A brute-force attack is attempting to find a secret value by trying all possible values until the correct one is found.

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Time taken for a brute force attack on a key size of 64-bits

You can do $2^{30}$ encryptions per second and the key size is 64 bits. $2^{64}/2^{30}$ should give me the time taken for a brute force attack? What if you double the key size? How can I calculate ...
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79 views

Why is 128-bit considered “medium term” security?

Why is 128-bit encryption considered good enough for medium term security only? How is expected to be eventually broken? Quantum computing or brute force attack?
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Brute force knowing a part of the password

So here is the problem, my brother forgot about the eight digit numeric part of his password, he is using Ubuntu 15.04 default whole disk encryption To make it clear, this was his password (example) ...
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Will the contents of a password protected Zip 2.0 file be safe for a week

I will need to distribute a file to people for a challenge and I need them to open the file at the same time. The file will be provided a couple of days before the challenge. For maximum compatibility ...
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73 views

How would an attacker perform an exhaustive key search on a block cipher using ECB mode?

Do you always assume from Kerchoff's principle, that the attacker has access to everything but the decryption key? That is, am I to assume that to perform an exhaustive key search, the attacker has a ...
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Is this SHA256 hash implementation secure from rainbow table, brute forcing attacks?

So I have an implementation where by we have an $8$-byte random input (entirely random, not user defined) which we hash with $\text{SHA256}$. The hash is shared with many parties to the point that we ...
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72 views

Shamir secret sharing: calculate rest of shares when you know secret and one share

Using Shamir secret sharing, one is starting with a secret and end up with a number of shares based on a polynomial. For example: INPUT: secret: 123456 Shares:4 ...
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3answers
857 views

AES key reuse and guessing the key

Bit of a noob question and a fair bit of Googling didn't help. I understand that the current encryption standard is AES256. A few questions Is the point of this (and other encryption techniques) to ...
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1answer
195 views

Client Puzzles and HMAC

I'm learning about client puzzles for DoS (Denial of Services) Protection, and I came across this question. For each request, the server sends the client a freshly generated random challenge r and ...
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2answers
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Is AES solvable by reducing to SAT?

Consider a known plaintext attack on AES — just so we have an actual system of equalities that we can feed to a SAT solver. Is AES solvable in this way? In other words, will the algorithm eventually ...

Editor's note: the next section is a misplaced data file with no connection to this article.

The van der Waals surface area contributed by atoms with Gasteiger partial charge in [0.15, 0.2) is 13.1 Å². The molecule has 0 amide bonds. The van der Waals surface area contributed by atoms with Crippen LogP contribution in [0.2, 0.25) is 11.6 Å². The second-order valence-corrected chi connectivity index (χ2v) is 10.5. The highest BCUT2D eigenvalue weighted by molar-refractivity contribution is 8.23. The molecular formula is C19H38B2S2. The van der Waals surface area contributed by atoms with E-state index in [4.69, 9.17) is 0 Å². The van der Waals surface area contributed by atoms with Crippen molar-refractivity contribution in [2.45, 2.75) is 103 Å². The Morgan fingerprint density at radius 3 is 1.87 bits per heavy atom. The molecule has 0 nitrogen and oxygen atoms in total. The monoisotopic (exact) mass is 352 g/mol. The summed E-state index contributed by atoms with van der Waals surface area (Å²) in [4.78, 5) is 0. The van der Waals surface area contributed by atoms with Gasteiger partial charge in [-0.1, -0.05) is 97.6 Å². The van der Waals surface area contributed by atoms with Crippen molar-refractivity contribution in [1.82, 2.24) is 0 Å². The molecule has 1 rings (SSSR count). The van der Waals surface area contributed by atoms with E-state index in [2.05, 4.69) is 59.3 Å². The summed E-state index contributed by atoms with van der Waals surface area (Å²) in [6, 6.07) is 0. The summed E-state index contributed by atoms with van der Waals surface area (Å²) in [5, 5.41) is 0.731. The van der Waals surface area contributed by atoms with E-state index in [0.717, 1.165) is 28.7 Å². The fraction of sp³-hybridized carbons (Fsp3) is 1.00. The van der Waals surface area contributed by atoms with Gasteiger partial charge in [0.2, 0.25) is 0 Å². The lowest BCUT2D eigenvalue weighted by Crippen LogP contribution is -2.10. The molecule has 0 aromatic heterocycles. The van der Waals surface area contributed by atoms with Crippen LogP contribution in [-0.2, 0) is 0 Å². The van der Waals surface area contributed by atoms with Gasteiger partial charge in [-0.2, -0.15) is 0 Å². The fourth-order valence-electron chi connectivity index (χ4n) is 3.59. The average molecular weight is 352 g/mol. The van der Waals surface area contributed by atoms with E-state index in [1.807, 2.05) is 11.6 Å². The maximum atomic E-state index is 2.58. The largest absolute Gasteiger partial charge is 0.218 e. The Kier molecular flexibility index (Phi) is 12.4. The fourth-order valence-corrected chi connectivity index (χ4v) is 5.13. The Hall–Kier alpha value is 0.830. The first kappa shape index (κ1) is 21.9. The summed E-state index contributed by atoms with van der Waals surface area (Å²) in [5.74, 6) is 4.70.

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7answers
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Why is OTP not vulnerable to brute-force attacks?

I saw this question on the book Understanding Cryptography. At first glance it seems as though an exhaustive key search is possible against an OTP system. Given is a short message, let’s say 5 ...
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6answers
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How to check that you got the right key when brute forcing an encryption?

How do you know when you have the right key when brute-forcing? Let's say that they test the right key. They then have to check that the decrypted text makes sense. To do so, they can test whether ...
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Applicability of birthday attack to AES brute force

Is the following snippet from a recently published cryptography book correct? EDIT: Expand the snippet from the book to make the context (symmetric key search) more clear. You can apply this to ...
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1answer
54 views

Why does a hacker need to crack the key to an encrypted file, instead of just brute forcing the password? [closed]

Most encryption softwares don't seem to have a trial limit. So why would a hacker need to crack the key, or even need to know the salt value, if he can just brute force the 6-8 digit password?
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4answers
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Why does the FBI ask Apple for help to decrypt an iPhone?

The current debate of the FBI trying to get Apple to assist in decrypting an iPhone made me wonder: Normally, upon turning on an iPhone, everything is decrypted using a 4-digit pin (or actually, a ...
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1answer
69 views

Is it safer to use timestamp in REST authentication?

I am working on a personal project to build a REST authentication system which authenticate clients via three parameters: ...
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1answer
157 views